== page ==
There were multiple children in cages ranging from ages four years old to thirteen. The skin on their little bodies had been peeled and the raw meat was exposed showing stretched muscle. The bodies were covered in maggots. (broke here because it explained what she saw… the next can explain how it made her feel, etc…the next idea)

    She had to look away briefly to keep her composure. (I removed the comma…add in a period, instead) After she took in a shaky breath, she stalked over to the cages. The bodies were covered in tiny bite marks.

    (here’s another chance to SHOW us she’s angry…try something like…)
    Fury flooded her, leaving her shaking. Black spots crowded in on her vision and she had her sword in her hand, although she only barely remembered drawing it. She had only one thought on her mind. Revenge.

    Calm washed over her; the comforted feeling she got right before she dealt deaths. She was going to enjoy tearing these Goblins apart, all while doing it slowly. (you might want to readjust the wording there… TEAR usually gives the impression of something fast and sudden. You paint a picture with your words, so if you want slow, try something like CARVE)

    She moved through the caves caverns, rolling her wrist to adjust the long blade to the caves walls. Waiting for her opportune moment to attack. Sadly, the nasty things had already moved on, leaving nothing but death behind. (sometimes, less is more… the more stark you go, the harder the impact and this is a grim picture)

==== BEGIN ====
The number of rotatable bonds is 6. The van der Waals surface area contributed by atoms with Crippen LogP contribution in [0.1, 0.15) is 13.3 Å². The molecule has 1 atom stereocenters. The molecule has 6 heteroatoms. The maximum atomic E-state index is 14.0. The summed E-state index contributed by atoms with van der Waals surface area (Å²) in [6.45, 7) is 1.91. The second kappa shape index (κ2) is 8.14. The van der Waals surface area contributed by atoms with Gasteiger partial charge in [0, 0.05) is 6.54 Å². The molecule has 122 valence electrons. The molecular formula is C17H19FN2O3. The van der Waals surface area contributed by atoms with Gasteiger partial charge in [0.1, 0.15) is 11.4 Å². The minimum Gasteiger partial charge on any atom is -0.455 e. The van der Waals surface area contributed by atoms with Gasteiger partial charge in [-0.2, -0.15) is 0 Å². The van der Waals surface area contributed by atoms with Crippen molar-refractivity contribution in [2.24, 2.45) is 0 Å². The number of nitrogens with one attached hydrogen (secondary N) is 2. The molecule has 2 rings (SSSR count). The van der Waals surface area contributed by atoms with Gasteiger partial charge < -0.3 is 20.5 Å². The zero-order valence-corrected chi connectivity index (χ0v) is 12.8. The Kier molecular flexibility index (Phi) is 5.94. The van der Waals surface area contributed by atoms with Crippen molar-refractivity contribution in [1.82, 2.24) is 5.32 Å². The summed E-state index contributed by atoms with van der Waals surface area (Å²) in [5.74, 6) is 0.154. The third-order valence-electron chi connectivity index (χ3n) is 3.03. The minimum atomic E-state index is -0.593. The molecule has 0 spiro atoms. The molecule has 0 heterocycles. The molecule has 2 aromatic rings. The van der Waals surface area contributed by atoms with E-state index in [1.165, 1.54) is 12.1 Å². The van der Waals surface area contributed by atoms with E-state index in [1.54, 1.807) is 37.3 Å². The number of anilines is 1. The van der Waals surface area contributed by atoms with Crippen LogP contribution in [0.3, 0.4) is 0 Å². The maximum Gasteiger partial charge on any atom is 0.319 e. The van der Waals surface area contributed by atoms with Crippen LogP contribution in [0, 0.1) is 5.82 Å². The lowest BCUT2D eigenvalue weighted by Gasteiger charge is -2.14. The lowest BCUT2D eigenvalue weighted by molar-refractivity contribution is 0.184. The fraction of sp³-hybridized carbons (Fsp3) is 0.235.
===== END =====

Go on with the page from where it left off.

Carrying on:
She searched the caves one more time, making sure they were really gone.

     

    Taking out all my stuff, you’re left with…

    As they walked up to the hidden cave she got a whiff of decomposing flesh. A smell that she had come to identify all too well.

    Knowing their MO, she did not want to find out what was in there decaying. However, it was their job to keep the city clean of miscreants so that’s exactly what they were going to do.

    Stepping over a stone, she ducked and moved into the cave entrance–it was like she’d been jolted into the past.

    She remembered going deep into a cave where she smelled rotting flesh and the stench had gotten stronger with every step.

    As she turned that corner, the sight she had seen made her want to rip out her heart.

    There were multiple children in cages ranging from ages four years old to thirteen. The skin on their little bodies had been peeled and the raw meat was exposed showing stretched muscle. The bodies were covered in maggots.

    She had to look away briefly to keep her composure.  After she took in a shaky breath, she stalked over to the cages. The bodies were covered in tiny bite marks.

    Fury flooded her, leaving her shaking. Black spots crowded in on her vision and she had her sword in her hand, although she only barely remembered drawing it. She had only one thought on her mind. Revenge.

    Calm washed over her; the comforted feeling she got right before she dealt deaths. She was going to enjoy tearing these Goblins apart, all while doing it slowly. She moved through the caves caverns, rolling her wrist to adjust the long blade to the caves walls. Waiting for her opportune moment to attack. Sadly, the nasty things had already moved on, leaving nothing but death behind.

    She searched the caves one more time, making sure they were really gone.